Sunday, March 24, 2013

Speeches

Lately, I've been 'winging' lectures and papers. This isn't to say that I don't plan - it's just that I've gone 'off page.' However, now and then, I still do write up a speech, especially when I'm asked for a copy.

So in this case, I can share with you the speech I gave at the opening of the 'In Fairy Land' exhibition.


WHY PRINT FAIRY TALES MATTER

We’ve all gotten used to the fairy tale about fairy tales: that the oral tales are the true, original form, passed down from mother to daughter, village hag to drunken oaf, depending on your take on the tradition.

But,  I do love being among the books that contain the murmurings of fairy tales, tales that have long since tripped off the nib of a pen, repeated through inky print runs, bound in volumes to be discovered by new generations.

Today, as you walk through the collection, you’ll see the paper crumbs of fairy tale journeys: the yellowed paper and woodcuts of cheap chapbooks, the glossy, colourful illustrations of fairy tale heroes famous and, to many, forgotten, the gilded volumes with scuffed edges that might have been read at bakers’ dozens of bedtimes beforetimes.

There will be strange tales of genies and lascivious women, attributed to a young bride narrating for her life. There will be early incarnations of heroes we think we know well – a Cinderella who murders a devilish stepmother, a female puss in boots who hasn’t received her boots yet, but is easily as crafty, a Rapunzel who very much enjoys the attentions of a tower-climbing prince. Early literary tales were not read alongside cocoa and teddy bears and were frequently strange, outlandish, bawdy and plain rude. Basile, in particular, was fond of a good joke about flatulence.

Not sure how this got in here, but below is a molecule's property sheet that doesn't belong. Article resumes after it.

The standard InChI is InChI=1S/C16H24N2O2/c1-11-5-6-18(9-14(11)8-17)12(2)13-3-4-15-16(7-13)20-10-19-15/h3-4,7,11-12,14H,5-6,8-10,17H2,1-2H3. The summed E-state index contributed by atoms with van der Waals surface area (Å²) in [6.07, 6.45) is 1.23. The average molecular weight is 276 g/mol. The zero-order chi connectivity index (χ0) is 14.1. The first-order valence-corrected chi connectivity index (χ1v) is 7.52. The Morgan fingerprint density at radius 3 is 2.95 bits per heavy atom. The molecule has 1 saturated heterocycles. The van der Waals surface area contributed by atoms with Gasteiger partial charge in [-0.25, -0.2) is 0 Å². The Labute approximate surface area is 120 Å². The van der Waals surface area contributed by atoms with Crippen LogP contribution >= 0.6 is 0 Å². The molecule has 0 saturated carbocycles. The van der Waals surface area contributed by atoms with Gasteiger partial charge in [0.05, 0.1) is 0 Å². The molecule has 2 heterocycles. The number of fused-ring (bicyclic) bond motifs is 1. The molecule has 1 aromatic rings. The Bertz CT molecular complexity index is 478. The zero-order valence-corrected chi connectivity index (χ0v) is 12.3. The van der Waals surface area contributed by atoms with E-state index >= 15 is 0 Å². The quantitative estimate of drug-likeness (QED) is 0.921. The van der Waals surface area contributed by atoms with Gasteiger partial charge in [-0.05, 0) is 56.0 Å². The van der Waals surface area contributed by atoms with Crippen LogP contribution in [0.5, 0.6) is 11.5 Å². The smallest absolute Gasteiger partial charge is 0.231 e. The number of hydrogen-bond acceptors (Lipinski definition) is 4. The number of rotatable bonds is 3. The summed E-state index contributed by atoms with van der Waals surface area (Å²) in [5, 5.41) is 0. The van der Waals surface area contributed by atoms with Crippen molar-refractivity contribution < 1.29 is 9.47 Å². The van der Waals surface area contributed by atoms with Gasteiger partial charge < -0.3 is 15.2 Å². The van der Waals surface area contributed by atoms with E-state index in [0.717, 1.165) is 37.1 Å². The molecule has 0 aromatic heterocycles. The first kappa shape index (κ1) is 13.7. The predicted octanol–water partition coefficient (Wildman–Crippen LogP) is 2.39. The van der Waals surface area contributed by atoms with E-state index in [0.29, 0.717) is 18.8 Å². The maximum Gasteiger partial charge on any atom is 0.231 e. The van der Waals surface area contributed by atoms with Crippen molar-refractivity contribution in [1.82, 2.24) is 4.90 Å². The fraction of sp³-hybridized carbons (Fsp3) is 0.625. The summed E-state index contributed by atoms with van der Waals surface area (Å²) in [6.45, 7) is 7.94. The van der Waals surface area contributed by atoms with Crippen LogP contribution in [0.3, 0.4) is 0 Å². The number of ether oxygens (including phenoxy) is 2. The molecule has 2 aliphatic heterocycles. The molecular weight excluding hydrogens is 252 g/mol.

There will be later tales from a glamorous French past, where witty women met in salons and composed outrageous stories of perfectly beautiful, perfectly cunning heroines and their over-the-top wardrobes of silks, laces, diamonds, pearls and more. These were tales in which fairies ruled over kings and queens as much as over milkmaids and peasant boys.

There will be more familiar tales, too, from the Brothers Grimm, long before they began to fight crime – as they do in the TV show Grimm – or wrote the first drafts for Hollywood films like Snow White and the Huntsman and hit TV series like Once Upon A Time. There will be Andersen for those of a more melancholy demeanour, among others that will tickle a nostalgia for childhood.

There will be the most extraordinary treasures of illustration, with lavish scenes of princesses stepping from their pumpkin carriages and little girls facing down unscrupulous wolves. Indeed, Australia’s own treasure trove of fairy tale is as much about its watercolour fairies and anthropomorphised koalas in spats as about anything else.

There are also tales of many cultures, collected to improve and educate young minds and to preserve what were often viewed as dying or imperilled traditions, including those tales of the tribe of the Noongahburrahs in NSW.